Human Longevity Hires Data Scientist Away from Microsoft

Xconomy San Diego — 

David Heckerman, a computational biologist who led the genomics team at Microsoft over the last several years, has joined Human Longevity Inc. (HLI), the San Diego startup with the ambitious goal of creating the world’s most comprehensive database of human genomic information.

Heckerman, a medical doctor with multiple degrees in computer science, physics, and mathematics, will lead an advanced analytics team at HLI’s Mountain View, CA, office, according to a statement today from the company. He will report to J. Craig Venter, the human genome pioneer who co-founded HLI and now serves as executive chairman.

Heckerman steps into a role that was previously held by Franz Och, who left his job as HLI’s chief data scientist late last year to join Grail, the Bay Area startup founded by San Diego-based Illumina (NASDAQ: ILMN) to develop a blood test for cancer. Before that, Och gained recognition at Google as the chief architect of Google Translate. He left Google in mid-2014 to join HLI.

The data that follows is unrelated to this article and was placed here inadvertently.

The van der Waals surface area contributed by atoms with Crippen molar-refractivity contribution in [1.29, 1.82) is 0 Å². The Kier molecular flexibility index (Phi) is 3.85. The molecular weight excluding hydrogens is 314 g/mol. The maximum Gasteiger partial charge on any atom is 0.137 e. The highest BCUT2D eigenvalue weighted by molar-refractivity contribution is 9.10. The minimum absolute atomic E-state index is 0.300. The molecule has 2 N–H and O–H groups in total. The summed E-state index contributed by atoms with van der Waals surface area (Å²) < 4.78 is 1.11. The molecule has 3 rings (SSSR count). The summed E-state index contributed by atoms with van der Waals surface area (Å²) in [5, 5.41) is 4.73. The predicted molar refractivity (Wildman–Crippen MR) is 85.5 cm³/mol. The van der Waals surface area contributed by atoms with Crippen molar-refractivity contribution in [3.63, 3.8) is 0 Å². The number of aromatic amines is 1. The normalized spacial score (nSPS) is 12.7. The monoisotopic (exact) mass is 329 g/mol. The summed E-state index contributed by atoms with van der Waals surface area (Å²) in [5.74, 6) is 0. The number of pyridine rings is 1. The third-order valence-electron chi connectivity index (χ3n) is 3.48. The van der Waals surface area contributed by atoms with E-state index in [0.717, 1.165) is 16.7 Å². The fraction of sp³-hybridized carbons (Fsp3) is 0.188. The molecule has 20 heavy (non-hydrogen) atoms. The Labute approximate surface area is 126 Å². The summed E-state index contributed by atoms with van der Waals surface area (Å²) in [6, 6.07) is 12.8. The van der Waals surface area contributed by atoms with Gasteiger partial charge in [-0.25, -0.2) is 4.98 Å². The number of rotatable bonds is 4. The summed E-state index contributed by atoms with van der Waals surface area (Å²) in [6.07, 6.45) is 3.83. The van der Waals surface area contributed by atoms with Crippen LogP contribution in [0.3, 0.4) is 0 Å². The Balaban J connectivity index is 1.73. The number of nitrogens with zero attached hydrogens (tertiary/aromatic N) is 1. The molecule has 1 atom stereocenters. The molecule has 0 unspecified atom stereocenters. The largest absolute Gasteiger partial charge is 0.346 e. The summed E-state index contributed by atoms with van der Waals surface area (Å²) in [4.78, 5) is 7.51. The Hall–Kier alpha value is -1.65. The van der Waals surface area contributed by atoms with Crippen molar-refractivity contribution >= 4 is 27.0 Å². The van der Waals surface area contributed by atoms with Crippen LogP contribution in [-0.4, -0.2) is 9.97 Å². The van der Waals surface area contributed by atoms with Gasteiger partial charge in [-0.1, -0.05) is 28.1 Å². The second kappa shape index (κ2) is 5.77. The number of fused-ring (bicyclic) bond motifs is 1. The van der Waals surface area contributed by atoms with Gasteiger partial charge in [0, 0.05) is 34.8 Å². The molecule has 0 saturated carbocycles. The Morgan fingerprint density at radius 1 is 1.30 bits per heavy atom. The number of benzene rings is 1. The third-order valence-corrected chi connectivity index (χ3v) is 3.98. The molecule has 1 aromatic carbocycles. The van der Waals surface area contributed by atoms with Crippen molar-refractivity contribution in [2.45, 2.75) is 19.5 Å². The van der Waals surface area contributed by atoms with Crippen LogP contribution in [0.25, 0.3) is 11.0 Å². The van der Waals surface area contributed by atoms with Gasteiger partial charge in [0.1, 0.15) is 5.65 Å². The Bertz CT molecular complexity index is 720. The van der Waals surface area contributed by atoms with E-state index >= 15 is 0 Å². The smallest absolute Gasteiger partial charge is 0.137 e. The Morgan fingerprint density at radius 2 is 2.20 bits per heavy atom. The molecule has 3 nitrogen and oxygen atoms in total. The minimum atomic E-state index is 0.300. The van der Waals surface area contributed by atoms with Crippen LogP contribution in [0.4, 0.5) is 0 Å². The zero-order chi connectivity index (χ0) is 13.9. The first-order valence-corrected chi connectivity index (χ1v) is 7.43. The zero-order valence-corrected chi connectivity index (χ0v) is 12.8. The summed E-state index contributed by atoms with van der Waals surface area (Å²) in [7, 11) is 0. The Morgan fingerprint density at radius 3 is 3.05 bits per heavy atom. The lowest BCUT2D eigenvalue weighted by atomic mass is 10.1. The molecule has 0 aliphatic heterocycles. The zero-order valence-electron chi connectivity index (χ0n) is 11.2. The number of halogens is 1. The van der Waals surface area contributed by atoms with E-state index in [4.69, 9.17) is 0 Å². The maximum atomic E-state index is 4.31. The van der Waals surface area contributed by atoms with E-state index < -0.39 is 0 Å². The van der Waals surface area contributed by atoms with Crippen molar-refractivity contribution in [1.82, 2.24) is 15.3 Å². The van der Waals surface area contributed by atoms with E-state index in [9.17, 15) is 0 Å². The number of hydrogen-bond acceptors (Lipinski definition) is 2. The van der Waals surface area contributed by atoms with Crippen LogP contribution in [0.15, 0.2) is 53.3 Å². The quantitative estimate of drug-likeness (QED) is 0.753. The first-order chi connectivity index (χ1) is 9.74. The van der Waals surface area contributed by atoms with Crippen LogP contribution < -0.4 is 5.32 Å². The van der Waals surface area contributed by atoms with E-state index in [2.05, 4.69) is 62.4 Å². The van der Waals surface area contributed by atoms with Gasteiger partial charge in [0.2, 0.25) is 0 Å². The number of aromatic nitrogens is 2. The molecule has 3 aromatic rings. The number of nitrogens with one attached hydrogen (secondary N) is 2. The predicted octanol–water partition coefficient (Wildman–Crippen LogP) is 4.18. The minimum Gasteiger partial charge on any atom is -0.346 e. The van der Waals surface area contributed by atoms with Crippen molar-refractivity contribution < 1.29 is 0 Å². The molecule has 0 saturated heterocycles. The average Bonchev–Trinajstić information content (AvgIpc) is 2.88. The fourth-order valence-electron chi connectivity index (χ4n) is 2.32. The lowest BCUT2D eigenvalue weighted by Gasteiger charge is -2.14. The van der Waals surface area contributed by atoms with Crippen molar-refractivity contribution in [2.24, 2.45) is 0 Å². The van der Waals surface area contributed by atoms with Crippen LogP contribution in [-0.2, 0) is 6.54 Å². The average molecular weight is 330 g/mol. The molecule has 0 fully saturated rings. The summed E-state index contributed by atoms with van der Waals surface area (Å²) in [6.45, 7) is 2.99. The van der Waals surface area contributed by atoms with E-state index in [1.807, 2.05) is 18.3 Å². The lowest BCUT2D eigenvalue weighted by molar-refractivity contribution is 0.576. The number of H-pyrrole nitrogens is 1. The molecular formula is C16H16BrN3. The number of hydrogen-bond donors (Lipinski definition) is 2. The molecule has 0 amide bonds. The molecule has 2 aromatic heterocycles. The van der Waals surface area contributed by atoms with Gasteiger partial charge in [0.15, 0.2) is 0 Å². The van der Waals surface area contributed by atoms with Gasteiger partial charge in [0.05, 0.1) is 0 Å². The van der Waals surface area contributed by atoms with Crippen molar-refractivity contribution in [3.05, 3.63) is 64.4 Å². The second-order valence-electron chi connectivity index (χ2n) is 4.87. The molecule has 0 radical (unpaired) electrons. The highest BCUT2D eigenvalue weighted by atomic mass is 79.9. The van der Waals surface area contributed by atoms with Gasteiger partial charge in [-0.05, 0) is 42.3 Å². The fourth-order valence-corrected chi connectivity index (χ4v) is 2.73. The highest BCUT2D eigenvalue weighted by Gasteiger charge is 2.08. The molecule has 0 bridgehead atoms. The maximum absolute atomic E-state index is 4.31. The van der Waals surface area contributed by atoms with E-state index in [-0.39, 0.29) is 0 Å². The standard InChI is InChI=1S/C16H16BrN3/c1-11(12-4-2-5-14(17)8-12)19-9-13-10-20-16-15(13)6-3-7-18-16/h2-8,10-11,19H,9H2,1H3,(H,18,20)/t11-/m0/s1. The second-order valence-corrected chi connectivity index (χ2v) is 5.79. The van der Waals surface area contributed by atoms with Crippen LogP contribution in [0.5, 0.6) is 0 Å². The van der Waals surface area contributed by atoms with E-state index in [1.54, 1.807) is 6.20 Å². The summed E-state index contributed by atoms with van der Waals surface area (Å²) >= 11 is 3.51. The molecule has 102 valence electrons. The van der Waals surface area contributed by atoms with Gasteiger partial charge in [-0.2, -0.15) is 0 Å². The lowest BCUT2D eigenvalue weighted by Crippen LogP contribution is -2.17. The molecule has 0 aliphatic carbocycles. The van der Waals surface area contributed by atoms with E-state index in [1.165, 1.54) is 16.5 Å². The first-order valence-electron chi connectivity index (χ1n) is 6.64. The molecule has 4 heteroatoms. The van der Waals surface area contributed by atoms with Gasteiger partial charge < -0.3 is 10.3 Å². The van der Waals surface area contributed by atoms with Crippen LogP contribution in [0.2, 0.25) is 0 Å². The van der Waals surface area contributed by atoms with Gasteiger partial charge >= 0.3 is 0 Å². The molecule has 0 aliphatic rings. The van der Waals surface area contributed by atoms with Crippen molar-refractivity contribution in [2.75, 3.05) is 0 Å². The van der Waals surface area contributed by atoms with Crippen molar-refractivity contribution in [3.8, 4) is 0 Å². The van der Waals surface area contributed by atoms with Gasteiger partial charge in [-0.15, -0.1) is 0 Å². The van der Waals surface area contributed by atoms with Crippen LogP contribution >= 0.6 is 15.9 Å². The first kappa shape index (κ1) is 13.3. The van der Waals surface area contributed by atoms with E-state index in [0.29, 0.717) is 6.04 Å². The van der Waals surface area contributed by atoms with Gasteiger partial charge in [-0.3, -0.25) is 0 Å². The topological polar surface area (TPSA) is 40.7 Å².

HLI hired Heckerman not only because he is an expert in machine learning, but also due to his deep experience and knowledge about genomics, HLI spokeswoman Heather Kowalski wrote in an e-mail this morning. “He’s the full package in one person,” she said.

At Microsoft, Heckerman led the company’s first research team to focus on machine learning and produced Microsoft’s first content-based spam filter and other software tools. Later, he led the first research team to focus on computational biology, designing a vaccine for HIV as well as many algorithms for biology and health, with increasing emphasis over time on genomics.